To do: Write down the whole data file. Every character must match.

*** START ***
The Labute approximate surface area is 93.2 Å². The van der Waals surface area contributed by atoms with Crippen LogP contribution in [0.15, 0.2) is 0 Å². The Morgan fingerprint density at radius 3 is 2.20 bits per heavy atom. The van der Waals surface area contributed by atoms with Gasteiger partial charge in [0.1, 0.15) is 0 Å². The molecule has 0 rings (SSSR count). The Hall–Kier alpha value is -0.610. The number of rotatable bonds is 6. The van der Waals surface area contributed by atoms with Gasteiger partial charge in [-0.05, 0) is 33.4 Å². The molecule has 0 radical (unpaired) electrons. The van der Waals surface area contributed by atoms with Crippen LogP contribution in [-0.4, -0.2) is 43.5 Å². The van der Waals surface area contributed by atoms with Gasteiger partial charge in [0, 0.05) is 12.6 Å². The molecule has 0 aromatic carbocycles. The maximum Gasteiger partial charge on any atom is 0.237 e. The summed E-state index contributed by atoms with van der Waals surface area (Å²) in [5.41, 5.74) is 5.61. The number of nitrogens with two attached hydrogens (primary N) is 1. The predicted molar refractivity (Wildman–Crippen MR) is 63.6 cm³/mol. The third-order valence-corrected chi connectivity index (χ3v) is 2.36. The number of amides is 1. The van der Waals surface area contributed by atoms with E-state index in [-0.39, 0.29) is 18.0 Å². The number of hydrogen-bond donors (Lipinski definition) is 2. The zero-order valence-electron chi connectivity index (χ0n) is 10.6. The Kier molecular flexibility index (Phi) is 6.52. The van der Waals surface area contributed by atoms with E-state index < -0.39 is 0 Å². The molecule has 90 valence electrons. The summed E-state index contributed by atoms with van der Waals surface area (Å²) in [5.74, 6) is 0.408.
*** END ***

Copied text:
The Labute approximate surface area is 93.2 Å². The van der Waals surface area contributed by atoms with Crippen LogP contribution in [0.15, 0.2) is 0 Å². The Morgan fingerprint density at radius 3 is 2.20 bits per heavy atom. The van der Waals surface area contributed by atoms with Gasteiger partial charge in [0.1, 0.15) is 0 Å². The molecule has 0 rings (SSSR count). The Hall–Kier alpha value is -0.610. The number of rotatable bonds is 6. The van der Waals surface area contributed by atoms with Gasteiger partial charge in [-0.05, 0) is 33.4 Å². The molecule has 0 radical (unpaired) electrons. The van der Waals surface area contributed by atoms with Crippen LogP contribution in [-0.4, -0.2) is 43.5 Å². The van der Waals surface area contributed by atoms with Gasteiger partial charge in [0, 0.05) is 12.6 Å². The molecule has 0 aromatic carbocycles. The maximum Gasteiger partial charge on any atom is 0.237 e. The summed E-state index contributed by atoms with van der Waals surface area (Å²) in [5.41, 5.74) is 5.61. The number of nitrogens with two attached hydrogens (primary N) is 1. The predicted molar refractivity (Wildman–Crippen MR) is 63.6 cm³/mol. The third-order valence-corrected chi connectivity index (χ3v) is 2.36. The number of amides is 1. The van der Waals surface area contributed by atoms with E-state index in [-0.39, 0.29) is 18.0 Å². The number of hydrogen-bond donors (Lipinski definition) is 2. The zero-order valence-electron chi connectivity index (χ0n) is 10.6. The Kier molecular flexibility index (Phi) is 6.52. The van der Waals surface area contributed by atoms with E-state index < -0.39 is 0 Å². The molecule has 90 valence electrons. The summed E-state index contributed by atoms with van der Waals surface area (Å²) in [5.74, 6) is 0.408.